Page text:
Idols must disappear, and leave no trace behind their going. The unholy instant of their seeming power is frail as is a snowflake, but without its loveliness. Is this the substitute you want for the eternal blessing of the holy instant and its unlimited benificence? (T-20.VI.9:1-3)

There our choice between the unholy instant and the holy instant is very clearly highlighted. In every moment we are choosing between the two, the unholy madness of separation or the holy joy of union with God. Two instants, and every choice is a choice between the two.

Is the malevolence of the unholy relationship, so seeming powerful and so bitterly misunderstood and so invested in a false attraction your preference to the holy instant, which offers you peace and understanding? Then lay aside the body and quietly transcend it, rising to welcome what you really want (T-20.VI.9:4-5).

[In the holy relationship] the unholy instant is exchanged in gladness for the holy one of safe return (T-20.VI.10:4).

For another instance in which the Course speaks of the unholy instant, turn to Chapter 26, the fifth section, "The Little Hindrance." (Page 511/549.) We'll start with the third paragraph, third sentence.

Time lasted but an instant in your mind, with no effect upon eternity. [Time here is the unholy instant; eternity is the holy instant.] And so all time is past, and everything exactly as it was before the way to nothingness was made. The tiny tick of time in which the first mistake was made, and all of them within that one mistake, held also the Correction for that one, and all of them that came within the first. And in that tiny instant time was gone, for that was all it ever was. What God gave answer to is answered and is gone (T-26.V.3:3-7).

The tiny instant [the unholy instant] you would keep and make eternal, passed away in Heaven too soon for anything to notice it had come. What disappeared too quickly to affect the simply knowledge of the Son of God can hardly still be there, for you to choose to be your teacher. Only in the past,—an ancient past, too short to make a world in answer to creation,—did this world appear to rise. So very long ago, for such a tiny interval of time, that not one note in Heaven's song was missed. Yet in each unforgiving act or thought, in every judgment and in all belief in sin, is that one instant still called back, as if it could be made again in time. You keep an ancient memory before your eyes. And he who lives in memories alone is unaware of where he is (T-26.V.5:1-7).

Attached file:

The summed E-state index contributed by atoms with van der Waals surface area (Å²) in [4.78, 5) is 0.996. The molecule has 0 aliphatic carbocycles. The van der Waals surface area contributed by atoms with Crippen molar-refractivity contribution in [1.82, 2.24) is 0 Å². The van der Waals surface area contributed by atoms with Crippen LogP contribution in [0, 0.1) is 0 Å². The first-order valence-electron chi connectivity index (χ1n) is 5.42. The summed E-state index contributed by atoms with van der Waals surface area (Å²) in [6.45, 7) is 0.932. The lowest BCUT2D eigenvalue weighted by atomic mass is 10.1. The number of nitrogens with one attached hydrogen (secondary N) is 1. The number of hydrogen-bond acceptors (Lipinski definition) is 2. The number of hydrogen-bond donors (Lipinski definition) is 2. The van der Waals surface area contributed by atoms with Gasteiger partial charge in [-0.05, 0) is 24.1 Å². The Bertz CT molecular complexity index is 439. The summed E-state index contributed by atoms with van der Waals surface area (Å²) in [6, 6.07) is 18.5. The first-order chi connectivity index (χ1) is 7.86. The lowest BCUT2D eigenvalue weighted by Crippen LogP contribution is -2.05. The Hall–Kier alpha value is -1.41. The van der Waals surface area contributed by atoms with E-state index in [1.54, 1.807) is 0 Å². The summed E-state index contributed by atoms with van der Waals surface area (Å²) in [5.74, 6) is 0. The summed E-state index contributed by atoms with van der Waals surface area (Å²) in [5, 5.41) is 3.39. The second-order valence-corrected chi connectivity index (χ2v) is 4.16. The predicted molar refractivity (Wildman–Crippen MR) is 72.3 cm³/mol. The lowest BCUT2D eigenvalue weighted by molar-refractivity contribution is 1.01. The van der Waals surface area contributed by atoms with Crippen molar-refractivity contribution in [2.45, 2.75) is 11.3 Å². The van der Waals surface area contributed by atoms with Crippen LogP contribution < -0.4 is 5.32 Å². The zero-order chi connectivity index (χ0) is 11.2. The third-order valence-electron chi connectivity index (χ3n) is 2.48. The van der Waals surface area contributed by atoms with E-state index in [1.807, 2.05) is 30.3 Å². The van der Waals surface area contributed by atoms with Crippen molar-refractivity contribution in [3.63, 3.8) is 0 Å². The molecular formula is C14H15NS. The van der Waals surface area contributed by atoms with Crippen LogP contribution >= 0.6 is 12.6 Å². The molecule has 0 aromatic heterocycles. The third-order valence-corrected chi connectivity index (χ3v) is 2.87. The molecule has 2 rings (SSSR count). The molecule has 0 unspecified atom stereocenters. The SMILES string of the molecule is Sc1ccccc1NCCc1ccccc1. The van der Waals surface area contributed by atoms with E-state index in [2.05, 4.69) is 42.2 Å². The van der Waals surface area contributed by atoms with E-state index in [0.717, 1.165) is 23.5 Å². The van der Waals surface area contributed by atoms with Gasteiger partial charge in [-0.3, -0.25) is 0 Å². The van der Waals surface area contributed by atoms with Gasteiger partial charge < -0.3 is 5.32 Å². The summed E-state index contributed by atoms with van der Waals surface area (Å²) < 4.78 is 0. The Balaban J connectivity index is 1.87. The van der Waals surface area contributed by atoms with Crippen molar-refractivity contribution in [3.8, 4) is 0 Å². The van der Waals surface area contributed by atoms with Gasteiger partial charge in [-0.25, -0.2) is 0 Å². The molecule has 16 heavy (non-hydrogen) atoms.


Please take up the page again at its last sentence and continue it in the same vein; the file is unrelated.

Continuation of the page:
Each day, and every minute in each day, and every instant that each minute holds, you but relive the single instant when the time of terror took the place of love. …Such is each life; a seeming interval from birth to death and on to life again, a repetition of an instant gone by long ago that cannot be relived. And all of time is but the mad belief that what is over is still here and now (T-26.V.13:1, 3, 4).

Our life, apart from the holy instants we experience, is nothing but a repetition of the unholy instant, calling back the ancient memory of the mad idea of separation and trying to make it real again in time. All of our life, apart from holy instants, is a reliving of that time when "terror took the place of love."

In the Manual for Teachers, the second section, the identical idea is restated, although in the context it is talking about how teachers of God and their pupils come together in time.

The instant the idea of separation entered the mind of God's Son, in that same instant was God's Answer given. In time this happened very long ago. In reality it never happened at all.

The world of time is the world of illusion. What happened long ago seems to be happening now. Choices made long since appear to be open; yet to be made (M-2.2:6-3:3).

Time really, then, goes backward to an instant so ancient that it is beyond all memory, and past even the possibility of remembering. Yet because it is an instant that is relived again and again and still again, it seems to be now (M-2.4:1-2).

All of time is a remembering of that single instant, both unholy in the idea of separation and holy in the reality of God's Answer. We live that one instant, "again and again and still again."

Our choice—or what seems to be our choice—is which adjective to apply to the instant. Holy, or unholy? Joy, or pain? Heaven, or hell? Do we focus on what we think we made, or do we listen instead to God's Answer?

B. Many Experiences of the One Instant

Let's look now at the second sense of the term, "holy instant:" a moment in time in which we experience, to a greater or lesser degree, the reality of the eternal holy instant.

When we experience a holy instant, what we are actually doing is tapping in to that one, eternal, holy instant. The Course uses the term "holy instant" to refer both to that one eternal instant and to the many different experiences of that instant we may have in our lifetimes. Like anything eternal, "the" holy instant is formless, but it appears in this world in many different forms and expressions. The holy instant contains the whole thought system of Heaven, and so it can take on appearance as any aspect of that thought system showing up in our lives.